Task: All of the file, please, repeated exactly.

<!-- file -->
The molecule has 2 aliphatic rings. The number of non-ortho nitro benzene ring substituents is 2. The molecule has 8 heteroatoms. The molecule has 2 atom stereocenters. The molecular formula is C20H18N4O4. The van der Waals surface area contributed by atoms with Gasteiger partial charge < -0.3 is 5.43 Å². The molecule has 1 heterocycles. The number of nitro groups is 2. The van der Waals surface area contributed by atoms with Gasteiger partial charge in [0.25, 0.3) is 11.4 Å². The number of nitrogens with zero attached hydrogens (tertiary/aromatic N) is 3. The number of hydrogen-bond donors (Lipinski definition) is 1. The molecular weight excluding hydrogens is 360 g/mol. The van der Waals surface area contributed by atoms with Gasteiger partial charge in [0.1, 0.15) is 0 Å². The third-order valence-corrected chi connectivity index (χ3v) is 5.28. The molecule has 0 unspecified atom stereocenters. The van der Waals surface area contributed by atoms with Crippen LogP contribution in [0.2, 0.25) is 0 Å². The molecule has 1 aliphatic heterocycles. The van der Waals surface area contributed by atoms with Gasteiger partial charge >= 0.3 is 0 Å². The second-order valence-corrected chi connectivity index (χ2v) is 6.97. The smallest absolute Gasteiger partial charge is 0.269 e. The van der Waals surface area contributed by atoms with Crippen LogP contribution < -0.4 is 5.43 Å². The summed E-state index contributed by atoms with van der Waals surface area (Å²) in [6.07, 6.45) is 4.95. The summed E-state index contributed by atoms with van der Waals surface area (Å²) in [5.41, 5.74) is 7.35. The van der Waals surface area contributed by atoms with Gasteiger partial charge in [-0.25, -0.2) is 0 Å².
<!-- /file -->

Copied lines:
The molecule has 2 aliphatic rings. The number of non-ortho nitro benzene ring substituents is 2. The molecule has 8 heteroatoms. The molecule has 2 atom stereocenters. The molecular formula is C20H18N4O4. The van der Waals surface area contributed by atoms with Gasteiger partial charge < -0.3 is 5.43 Å². The molecule has 1 heterocycles. The number of nitro groups is 2. The van der Waals surface area contributed by atoms with Gasteiger partial charge in [0.25, 0.3) is 11.4 Å². The number of nitrogens with zero attached hydrogens (tertiary/aromatic N) is 3. The number of hydrogen-bond donors (Lipinski definition) is 1. The molecular weight excluding hydrogens is 360 g/mol. The van der Waals surface area contributed by atoms with Gasteiger partial charge in [0.1, 0.15) is 0 Å². The third-order valence-corrected chi connectivity index (χ3v) is 5.28. The molecule has 0 unspecified atom stereocenters. The van der Waals surface area contributed by atoms with Crippen LogP contribution in [0.2, 0.25) is 0 Å². The molecule has 1 aliphatic heterocycles. The van der Waals surface area contributed by atoms with Gasteiger partial charge >= 0.3 is 0 Å². The second-order valence-corrected chi connectivity index (χ2v) is 6.97. The smallest absolute Gasteiger partial charge is 0.269 e. The van der Waals surface area contributed by atoms with Crippen LogP contribution < -0.4 is 5.43 Å². The summed E-state index contributed by atoms with van der Waals surface area (Å²) in [6.07, 6.45) is 4.95. The summed E-state index contributed by atoms with van der Waals surface area (Å²) in [5.41, 5.74) is 7.35. The van der Waals surface area contributed by atoms with Gasteiger partial charge in [-0.25, -0.2) is 0 Å².